The clear, fast-moving River Alyn wound through the heart of the village of Balfour, separating the main street shops and businesses from the bulk of the houses with their neat front lawns and riotous floral displays. On the residential side, the riverbank was wide and flat and covered with a fine soft grass that had been manicured to make room for several benches and a children’s playground complete with a wooden fort, swings, and a roundabout. On the opposite bank, the village pub boasted an idyllic view across the water from a stone terrace framed by a walled garden.
As he drew closer he could hear her voice carrying across the water from the lawn next to the Golden Stag. She and her companion, Sgt. Bill Rothes, had their backs to him and missed his silent approach absorbed as they were in the scene at their feet.
He raised his nose to the wind. An intriguing smell emanated from the area, a mixture of newly turned earth and something older and more carnal. Liam’s pace quickened as he made a bee line for the gaping wound in the soil that had been created by the JCB parked nearby in lane. There was a treasure to be had. A smorgasbord of tantalizing smells called to him with wanton abandon from that hole.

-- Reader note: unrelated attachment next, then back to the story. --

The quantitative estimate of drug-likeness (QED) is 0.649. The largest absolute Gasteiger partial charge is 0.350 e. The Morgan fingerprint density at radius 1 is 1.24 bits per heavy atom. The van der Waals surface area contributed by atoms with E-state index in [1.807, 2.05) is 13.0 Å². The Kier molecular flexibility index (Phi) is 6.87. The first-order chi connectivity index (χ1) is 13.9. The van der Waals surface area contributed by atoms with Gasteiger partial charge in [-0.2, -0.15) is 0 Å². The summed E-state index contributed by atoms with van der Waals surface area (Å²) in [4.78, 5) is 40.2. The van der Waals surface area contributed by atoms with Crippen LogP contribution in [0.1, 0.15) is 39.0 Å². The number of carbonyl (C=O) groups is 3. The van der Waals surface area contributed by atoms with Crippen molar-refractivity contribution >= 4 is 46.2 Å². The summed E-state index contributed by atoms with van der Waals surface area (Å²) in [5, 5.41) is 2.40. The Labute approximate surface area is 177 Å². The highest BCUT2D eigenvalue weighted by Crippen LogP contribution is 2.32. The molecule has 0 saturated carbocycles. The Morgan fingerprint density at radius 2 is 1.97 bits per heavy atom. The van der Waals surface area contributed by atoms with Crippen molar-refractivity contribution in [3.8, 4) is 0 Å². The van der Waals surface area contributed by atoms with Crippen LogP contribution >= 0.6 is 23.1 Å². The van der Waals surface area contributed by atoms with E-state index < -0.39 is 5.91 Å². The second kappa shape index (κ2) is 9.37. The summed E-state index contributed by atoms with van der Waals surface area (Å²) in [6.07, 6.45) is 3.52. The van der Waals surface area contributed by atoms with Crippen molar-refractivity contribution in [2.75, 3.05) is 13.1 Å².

Why they were debating about the largess at their feet was beyond him. But clearly they needed him to demonstrate exactly what should be done in a situation like this. Putting on a last burst of speed he sprang from his haunches, silken cream and brown fur flying out behind him in the wind. He landed softly in the dirt and in one fluid motion scooped up the largest of the bones in his mouth before turning to regard them with a self-satisfied smile.